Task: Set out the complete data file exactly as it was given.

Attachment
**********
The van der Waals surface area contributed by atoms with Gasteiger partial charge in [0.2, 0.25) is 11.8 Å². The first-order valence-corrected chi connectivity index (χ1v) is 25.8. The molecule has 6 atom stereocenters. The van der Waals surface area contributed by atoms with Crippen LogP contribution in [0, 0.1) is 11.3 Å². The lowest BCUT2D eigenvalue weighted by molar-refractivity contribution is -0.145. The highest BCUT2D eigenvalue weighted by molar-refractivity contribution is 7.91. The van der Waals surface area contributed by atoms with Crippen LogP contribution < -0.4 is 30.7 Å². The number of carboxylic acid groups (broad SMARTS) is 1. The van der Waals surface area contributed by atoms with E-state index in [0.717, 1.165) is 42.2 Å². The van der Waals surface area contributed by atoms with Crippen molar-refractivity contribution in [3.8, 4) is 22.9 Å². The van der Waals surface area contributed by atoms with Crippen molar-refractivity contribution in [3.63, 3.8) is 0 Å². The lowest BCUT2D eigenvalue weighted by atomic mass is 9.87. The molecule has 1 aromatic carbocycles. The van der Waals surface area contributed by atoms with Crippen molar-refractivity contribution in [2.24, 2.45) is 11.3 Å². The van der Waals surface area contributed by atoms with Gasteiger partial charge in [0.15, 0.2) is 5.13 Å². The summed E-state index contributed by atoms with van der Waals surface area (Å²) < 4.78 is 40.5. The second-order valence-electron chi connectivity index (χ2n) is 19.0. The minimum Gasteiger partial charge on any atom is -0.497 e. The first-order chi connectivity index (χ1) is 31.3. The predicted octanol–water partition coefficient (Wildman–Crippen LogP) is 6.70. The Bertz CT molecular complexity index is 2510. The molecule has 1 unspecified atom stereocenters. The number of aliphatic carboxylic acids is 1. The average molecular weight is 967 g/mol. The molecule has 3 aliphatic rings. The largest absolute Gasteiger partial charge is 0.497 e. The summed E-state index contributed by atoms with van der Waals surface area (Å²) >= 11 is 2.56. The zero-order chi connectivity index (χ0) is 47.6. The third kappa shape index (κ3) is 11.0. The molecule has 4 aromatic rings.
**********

The van der Waals surface area contributed by atoms with Gasteiger partial charge in [0.2, 0.25) is 11.8 Å². The first-order valence-corrected chi connectivity index (χ1v) is 25.8. The molecule has 6 atom stereocenters. The van der Waals surface area contributed by atoms with Crippen LogP contribution in [0, 0.1) is 11.3 Å². The lowest BCUT2D eigenvalue weighted by molar-refractivity contribution is -0.145. The highest BCUT2D eigenvalue weighted by molar-refractivity contribution is 7.91. The van der Waals surface area contributed by atoms with Crippen LogP contribution < -0.4 is 30.7 Å². The number of carboxylic acid groups (broad SMARTS) is 1. The van der Waals surface area contributed by atoms with E-state index in [0.717, 1.165) is 42.2 Å². The van der Waals surface area contributed by atoms with Crippen molar-refractivity contribution in [3.8, 4) is 22.9 Å². The van der Waals surface area contributed by atoms with Crippen molar-refractivity contribution in [3.63, 3.8) is 0 Å². The lowest BCUT2D eigenvalue weighted by atomic mass is 9.87. The molecule has 1 aromatic carbocycles. The van der Waals surface area contributed by atoms with Crippen molar-refractivity contribution in [2.24, 2.45) is 11.3 Å². The van der Waals surface area contributed by atoms with Gasteiger partial charge in [0.15, 0.2) is 5.13 Å². The summed E-state index contributed by atoms with van der Waals surface area (Å²) < 4.78 is 40.5. The second-order valence-electron chi connectivity index (χ2n) is 19.0. The minimum Gasteiger partial charge on any atom is -0.497 e. The first-order chi connectivity index (χ1) is 31.3. The predicted octanol–water partition coefficient (Wildman–Crippen LogP) is 6.70. The Bertz CT molecular complexity index is 2510. The molecule has 1 unspecified atom stereocenters. The number of aliphatic carboxylic acids is 1. The average molecular weight is 967 g/mol. The molecule has 3 aliphatic rings. The largest absolute Gasteiger partial charge is 0.497 e. The summed E-state index contributed by atoms with van der Waals surface area (Å²) >= 11 is 2.56. The zero-order chi connectivity index (χ0) is 47.6. The third kappa shape index (κ3) is 11.0. The molecule has 4 aromatic rings.